Earlier this month, Statistics Canada confirmed what many people had known for months: Canada is in a recession. As the economy has been shrinking, unemployment has been increasing. Meanwhile, people who are fortunate enough to be employed are increasingly working precarious, part-time positions for low pay. Canada is not alone. The global crises of capitalism over the past decade are symptomatic of our current age of inequality and instability.

Understanding these ailments and imagining possible remedies requires a solid historical analysis of class relations and capitalism. The most recent meeting of the Canadian Historical Association, however, indicates that these issues are not central to our current historical conversations. Of the approximately 102 panels on the program, the titles of only five mention work, workers, class, labour, or capitalism. This number does not necessarily reflect the important and innovative work being done on these subjects by historians; however, it raises the questions: Why are fewer historians labeling their work as labour and working-class history? Why is it important to study the history of class relations and capitalism? What can we do to foster renewed interest in these topics? Continue reading

Whose Left? A Call for the Revival of Parliamentary Socialism in Canada

By Lachlan MacKinnon

Canada, the United States, and the U.K. have recently witnessed a popular revitalization of left-politics that would have been unthinkable just a few years ago. Jeremy Corbyn, the newly elected Leader of the Labour Party in the U.K., unabashedly appeals to the intellectual traditions of “Old Labour” with a leadership campaign that includes promises to fight austerity, expand public ownership, and invest in public housing, healthcare, and transportation. Bernie Sanders, self-proclaimed democratic socialist and potential candidate for President of the United States, has gathered hundreds of thousands of supporters through promises of doubling the federal minimum wage, implementing single-payer healthcare, and increasing revenue through a more progressive tax structure. In Canada, the NDP has been leading in polls since the beginning of this election cycle – although their campaign has been markedly more centrist than that of either Sanders or Corbyn [1]. Indeed, as Leo Panitch and Colin Leys write, it would appear that nearly three decades of “constant reductions in social services, chronic unemployment, increased stress, longer hours and increased insecurity at work [has robbed] ‘market society’ of its appeal” for a growing segment of the electorate [2].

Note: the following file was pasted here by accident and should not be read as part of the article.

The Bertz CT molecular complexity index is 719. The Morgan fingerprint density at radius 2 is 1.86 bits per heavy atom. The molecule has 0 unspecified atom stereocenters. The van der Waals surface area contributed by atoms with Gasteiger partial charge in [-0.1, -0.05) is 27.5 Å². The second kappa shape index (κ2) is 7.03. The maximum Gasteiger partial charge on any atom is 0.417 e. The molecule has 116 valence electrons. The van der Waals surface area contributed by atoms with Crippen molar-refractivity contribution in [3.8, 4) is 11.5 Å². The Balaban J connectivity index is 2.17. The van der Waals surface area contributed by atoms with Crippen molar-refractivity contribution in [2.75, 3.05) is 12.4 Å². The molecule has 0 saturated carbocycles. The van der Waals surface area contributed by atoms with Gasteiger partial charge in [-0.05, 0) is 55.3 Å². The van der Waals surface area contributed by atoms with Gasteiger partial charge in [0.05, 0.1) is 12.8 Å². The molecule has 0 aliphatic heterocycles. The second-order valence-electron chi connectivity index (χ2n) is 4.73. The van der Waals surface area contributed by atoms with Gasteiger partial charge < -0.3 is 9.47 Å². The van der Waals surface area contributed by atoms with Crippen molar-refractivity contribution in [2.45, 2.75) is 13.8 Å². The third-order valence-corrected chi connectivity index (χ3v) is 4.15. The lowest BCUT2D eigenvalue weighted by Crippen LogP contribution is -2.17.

Thomas Mulcair, 2012.jpg

Thomas Mulcair, 2012; Photo by Matt Jiggins, Creative Commons licence


Emerging out of the aftermath of the Global Financial Crisis, the anti-neoliberal (if not anti-capitalist) left represents an opportunity for transformation within Canadian social democracy. Continue reading

Can “The Donald” Trump History as a Third Party Candidate?

By Oscar Winberg

Donald Trump, August 2015. Michael Vadon/Wikipedia Commons.

Donald Trump, August 2015. Michael Vadon/Wikipedia Commons.

The U.S. presidential campaign is already in full swing, even though it is roughly five months before the first ballot will be cast in the primaries and caucuses that select the major party nominees, and over a year until the people will actually elect the 45th president. This summer much of the coverage has been reserved for a candidate more familiar from reality television than electoral politics; Donald Trump. Polls show Trump leading the considerable line-up of candidates the Republican Party presents, and on account of the polls – and to the despair of political scientists – the media is considering him something of a favorite. If one disregards the polls, or looks beyond the main numbers to focus on favorability ratings and other more relevant information that does not correlate so closely with name recognition and media coverage, there is really nothing that points to Trump having any serious chance of capturing the Republican nomination. Historians might come up with spectacular political surprises from yesteryear, but the influential political science monograph The Party Decides: Presidential Nominations Before and After Reform (2008) makes it clear that Trump will not find any encouragement in recent political history.